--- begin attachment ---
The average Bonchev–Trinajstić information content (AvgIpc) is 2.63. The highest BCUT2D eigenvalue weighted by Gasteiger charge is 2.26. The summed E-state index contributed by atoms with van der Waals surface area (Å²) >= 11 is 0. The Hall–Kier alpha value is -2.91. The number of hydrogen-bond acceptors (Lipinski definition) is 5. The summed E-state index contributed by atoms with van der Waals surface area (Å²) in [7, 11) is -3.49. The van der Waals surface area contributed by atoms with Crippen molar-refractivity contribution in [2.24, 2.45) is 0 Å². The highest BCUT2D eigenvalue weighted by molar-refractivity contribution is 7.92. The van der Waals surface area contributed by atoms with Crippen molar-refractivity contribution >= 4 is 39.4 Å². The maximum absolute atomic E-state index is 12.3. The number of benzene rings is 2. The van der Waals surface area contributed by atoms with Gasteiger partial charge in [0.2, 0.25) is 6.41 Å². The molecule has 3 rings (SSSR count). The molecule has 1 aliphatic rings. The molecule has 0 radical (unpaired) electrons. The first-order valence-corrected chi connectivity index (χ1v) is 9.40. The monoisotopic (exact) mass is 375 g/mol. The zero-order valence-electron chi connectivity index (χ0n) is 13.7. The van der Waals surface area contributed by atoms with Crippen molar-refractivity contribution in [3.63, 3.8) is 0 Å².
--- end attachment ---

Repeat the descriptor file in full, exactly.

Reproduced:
The average Bonchev–Trinajstić information content (AvgIpc) is 2.63. The highest BCUT2D eigenvalue weighted by Gasteiger charge is 2.26. The summed E-state index contributed by atoms with van der Waals surface area (Å²) >= 11 is 0. The Hall–Kier alpha value is -2.91. The number of hydrogen-bond acceptors (Lipinski definition) is 5. The summed E-state index contributed by atoms with van der Waals surface area (Å²) in [7, 11) is -3.49. The van der Waals surface area contributed by atoms with Crippen molar-refractivity contribution in [2.24, 2.45) is 0 Å². The highest BCUT2D eigenvalue weighted by molar-refractivity contribution is 7.92. The van der Waals surface area contributed by atoms with Crippen molar-refractivity contribution >= 4 is 39.4 Å². The maximum absolute atomic E-state index is 12.3. The number of benzene rings is 2. The van der Waals surface area contributed by atoms with Gasteiger partial charge in [0.2, 0.25) is 6.41 Å². The molecule has 3 rings (SSSR count). The molecule has 1 aliphatic rings. The molecule has 0 radical (unpaired) electrons. The first-order valence-corrected chi connectivity index (χ1v) is 9.40. The monoisotopic (exact) mass is 375 g/mol. The zero-order valence-electron chi connectivity index (χ0n) is 13.7. The van der Waals surface area contributed by atoms with Crippen molar-refractivity contribution in [3.63, 3.8) is 0 Å².